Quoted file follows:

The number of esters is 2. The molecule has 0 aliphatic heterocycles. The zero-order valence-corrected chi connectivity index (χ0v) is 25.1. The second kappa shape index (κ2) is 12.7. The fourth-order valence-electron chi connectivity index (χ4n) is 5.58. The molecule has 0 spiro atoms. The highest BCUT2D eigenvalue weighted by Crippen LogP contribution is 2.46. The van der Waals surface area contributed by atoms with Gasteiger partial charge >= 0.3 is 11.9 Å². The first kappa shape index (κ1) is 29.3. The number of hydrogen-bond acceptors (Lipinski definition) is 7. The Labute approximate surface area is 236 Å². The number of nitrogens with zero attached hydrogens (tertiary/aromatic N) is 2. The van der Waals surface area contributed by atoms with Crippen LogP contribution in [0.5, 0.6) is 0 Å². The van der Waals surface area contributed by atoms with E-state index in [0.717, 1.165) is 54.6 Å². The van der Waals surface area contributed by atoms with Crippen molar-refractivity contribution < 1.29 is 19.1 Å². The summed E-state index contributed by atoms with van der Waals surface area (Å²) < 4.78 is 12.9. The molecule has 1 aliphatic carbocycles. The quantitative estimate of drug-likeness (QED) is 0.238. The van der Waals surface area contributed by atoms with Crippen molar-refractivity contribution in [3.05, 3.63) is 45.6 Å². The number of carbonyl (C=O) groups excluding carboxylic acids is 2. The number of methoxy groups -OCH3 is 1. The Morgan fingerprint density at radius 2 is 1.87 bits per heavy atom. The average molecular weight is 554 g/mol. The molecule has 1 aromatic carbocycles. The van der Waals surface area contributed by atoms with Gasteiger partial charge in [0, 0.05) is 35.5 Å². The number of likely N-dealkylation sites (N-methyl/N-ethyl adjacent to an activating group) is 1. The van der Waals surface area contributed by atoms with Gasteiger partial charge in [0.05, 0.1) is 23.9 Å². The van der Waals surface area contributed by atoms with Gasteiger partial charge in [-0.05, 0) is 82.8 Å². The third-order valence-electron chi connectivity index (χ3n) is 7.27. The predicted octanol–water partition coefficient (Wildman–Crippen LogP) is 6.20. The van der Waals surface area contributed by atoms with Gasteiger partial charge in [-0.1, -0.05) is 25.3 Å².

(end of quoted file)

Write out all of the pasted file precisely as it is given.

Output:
The number of esters is 2. The molecule has 0 aliphatic heterocycles. The zero-order valence-corrected chi connectivity index (χ0v) is 25.1. The second kappa shape index (κ2) is 12.7. The fourth-order valence-electron chi connectivity index (χ4n) is 5.58. The molecule has 0 spiro atoms. The highest BCUT2D eigenvalue weighted by Crippen LogP contribution is 2.46. The van der Waals surface area contributed by atoms with Gasteiger partial charge >= 0.3 is 11.9 Å². The first kappa shape index (κ1) is 29.3. The number of hydrogen-bond acceptors (Lipinski definition) is 7. The Labute approximate surface area is 236 Å². The number of nitrogens with zero attached hydrogens (tertiary/aromatic N) is 2. The van der Waals surface area contributed by atoms with Crippen LogP contribution in [0.5, 0.6) is 0 Å². The van der Waals surface area contributed by atoms with E-state index in [0.717, 1.165) is 54.6 Å². The van der Waals surface area contributed by atoms with Crippen molar-refractivity contribution < 1.29 is 19.1 Å². The summed E-state index contributed by atoms with van der Waals surface area (Å²) < 4.78 is 12.9. The molecule has 1 aliphatic carbocycles. The quantitative estimate of drug-likeness (QED) is 0.238. The van der Waals surface area contributed by atoms with Crippen molar-refractivity contribution in [3.05, 3.63) is 45.6 Å². The number of carbonyl (C=O) groups excluding carboxylic acids is 2. The number of methoxy groups -OCH3 is 1. The Morgan fingerprint density at radius 2 is 1.87 bits per heavy atom. The average molecular weight is 554 g/mol. The molecule has 1 aromatic carbocycles. The van der Waals surface area contributed by atoms with Gasteiger partial charge in [0, 0.05) is 35.5 Å². The number of likely N-dealkylation sites (N-methyl/N-ethyl adjacent to an activating group) is 1. The van der Waals surface area contributed by atoms with Gasteiger partial charge in [0.05, 0.1) is 23.9 Å². The van der Waals surface area contributed by atoms with Gasteiger partial charge in [-0.05, 0) is 82.8 Å². The third-order valence-electron chi connectivity index (χ3n) is 7.27. The predicted octanol–water partition coefficient (Wildman–Crippen LogP) is 6.20. The van der Waals surface area contributed by atoms with Gasteiger partial charge in [-0.1, -0.05) is 25.3 Å².